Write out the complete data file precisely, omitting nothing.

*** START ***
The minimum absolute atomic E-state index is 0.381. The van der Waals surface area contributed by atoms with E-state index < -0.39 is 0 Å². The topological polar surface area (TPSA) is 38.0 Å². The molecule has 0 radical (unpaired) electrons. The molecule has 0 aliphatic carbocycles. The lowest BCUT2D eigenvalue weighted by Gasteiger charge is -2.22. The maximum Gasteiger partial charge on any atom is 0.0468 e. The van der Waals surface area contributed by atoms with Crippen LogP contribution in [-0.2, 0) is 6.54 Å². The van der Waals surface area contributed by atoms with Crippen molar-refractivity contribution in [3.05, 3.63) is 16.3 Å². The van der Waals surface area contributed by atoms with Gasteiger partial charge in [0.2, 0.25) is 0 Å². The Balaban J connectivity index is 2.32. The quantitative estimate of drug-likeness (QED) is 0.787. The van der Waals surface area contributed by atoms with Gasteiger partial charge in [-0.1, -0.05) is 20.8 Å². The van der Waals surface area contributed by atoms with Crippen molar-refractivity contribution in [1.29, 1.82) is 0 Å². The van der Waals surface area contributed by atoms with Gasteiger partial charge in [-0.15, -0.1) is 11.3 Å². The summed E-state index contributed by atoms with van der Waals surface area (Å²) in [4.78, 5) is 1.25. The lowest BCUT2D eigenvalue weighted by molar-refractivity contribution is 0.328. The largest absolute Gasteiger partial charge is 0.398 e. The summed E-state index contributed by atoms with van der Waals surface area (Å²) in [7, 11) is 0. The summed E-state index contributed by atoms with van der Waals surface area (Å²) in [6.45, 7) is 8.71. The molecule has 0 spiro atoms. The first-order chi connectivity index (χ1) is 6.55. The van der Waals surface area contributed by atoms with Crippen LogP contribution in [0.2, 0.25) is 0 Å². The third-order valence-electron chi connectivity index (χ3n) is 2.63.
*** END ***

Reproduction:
The minimum absolute atomic E-state index is 0.381. The van der Waals surface area contributed by atoms with E-state index < -0.39 is 0 Å². The topological polar surface area (TPSA) is 38.0 Å². The molecule has 0 radical (unpaired) electrons. The molecule has 0 aliphatic carbocycles. The lowest BCUT2D eigenvalue weighted by Gasteiger charge is -2.22. The maximum Gasteiger partial charge on any atom is 0.0468 e. The van der Waals surface area contributed by atoms with Crippen LogP contribution in [-0.2, 0) is 6.54 Å². The van der Waals surface area contributed by atoms with Crippen molar-refractivity contribution in [3.05, 3.63) is 16.3 Å². The van der Waals surface area contributed by atoms with Gasteiger partial charge in [0.2, 0.25) is 0 Å². The Balaban J connectivity index is 2.32. The quantitative estimate of drug-likeness (QED) is 0.787. The van der Waals surface area contributed by atoms with Gasteiger partial charge in [-0.1, -0.05) is 20.8 Å². The van der Waals surface area contributed by atoms with Crippen molar-refractivity contribution in [1.29, 1.82) is 0 Å². The van der Waals surface area contributed by atoms with Gasteiger partial charge in [-0.15, -0.1) is 11.3 Å². The summed E-state index contributed by atoms with van der Waals surface area (Å²) in [4.78, 5) is 1.25. The lowest BCUT2D eigenvalue weighted by molar-refractivity contribution is 0.328. The largest absolute Gasteiger partial charge is 0.398 e. The summed E-state index contributed by atoms with van der Waals surface area (Å²) in [7, 11) is 0. The summed E-state index contributed by atoms with van der Waals surface area (Å²) in [6.45, 7) is 8.71. The molecule has 0 spiro atoms. The first-order chi connectivity index (χ1) is 6.55. The van der Waals surface area contributed by atoms with Crippen LogP contribution in [0.2, 0.25) is 0 Å². The third-order valence-electron chi connectivity index (χ3n) is 2.63.